All for free.
- Schizophrenia: patients usually have less brain tissue
- Major Depression: scans show less brain activity in depressed brain
- Alzheimer’s: brain tissue significantly shrinks, hippocampus is usually the first region to go
- ADHD: less brain activity in the frontal cortex (area associated with decision making)
- OCD: high brain activity
- Post Traumatic Stress Disorder (PTSD): hippocampal volume reduction (area involved in memory) and increased activation of the amygdala (area involved in emotional responses)
LIKE OKAY THOUGH can I explain why this is exceedingly brilliant?? Because when anti-depressants work right, that’s what they DO. They don’t make you happy or emotionless or unhealthy in any way, they make you FUNCTIONAL. They make it so that a depressed person who can barely get out of bed can start to support themselves again and more importantly, start to THINK for themselves again without the permeating presence of depression.
Depression is a cyclical disease, that tells you to think a certain way, and, because you’re depressed, you generally believe it, and then things get worse and worse. The ONLY thing anti-depressants do is to STOP that cycle in its tracks!! Which is something to be ecstatic about and celebrated, even if you don’t realize it at the time, because when you’re depressed, getting out of bed is climbing Mount Everest. Antidepressants help stop that cycle so that one day soon, getting out of bed can JUST be getting out of bed. They don’t even expedite the recovery process in most cases, they just make recovery POSSIBLE IN THE FIRST PLACE. So this little guy is portrayed with a fuckton more accuracy than I ever expected from a commercial.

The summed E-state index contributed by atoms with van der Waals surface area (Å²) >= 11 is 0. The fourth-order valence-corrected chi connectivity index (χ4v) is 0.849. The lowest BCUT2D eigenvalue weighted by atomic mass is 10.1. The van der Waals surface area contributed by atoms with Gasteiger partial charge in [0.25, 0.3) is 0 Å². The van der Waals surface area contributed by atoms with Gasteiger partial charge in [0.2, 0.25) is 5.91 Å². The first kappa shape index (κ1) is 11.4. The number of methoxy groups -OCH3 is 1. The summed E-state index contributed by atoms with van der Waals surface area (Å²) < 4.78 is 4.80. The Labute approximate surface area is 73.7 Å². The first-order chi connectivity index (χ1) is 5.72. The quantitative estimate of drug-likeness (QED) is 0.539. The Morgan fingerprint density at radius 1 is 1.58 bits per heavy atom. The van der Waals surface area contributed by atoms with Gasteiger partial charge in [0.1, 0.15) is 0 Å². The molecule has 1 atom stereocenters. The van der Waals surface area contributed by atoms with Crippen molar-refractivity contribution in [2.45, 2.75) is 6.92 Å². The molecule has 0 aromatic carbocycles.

The above explanation is also the reason many anti-depressants are correlated with a higher suicide risk in the first several weeks. Some times a person has suicidal thoughts but the inability to even get out of bed will stop them. In the first weeks on medication they begin to function but the emotions may still be exactly what they were before.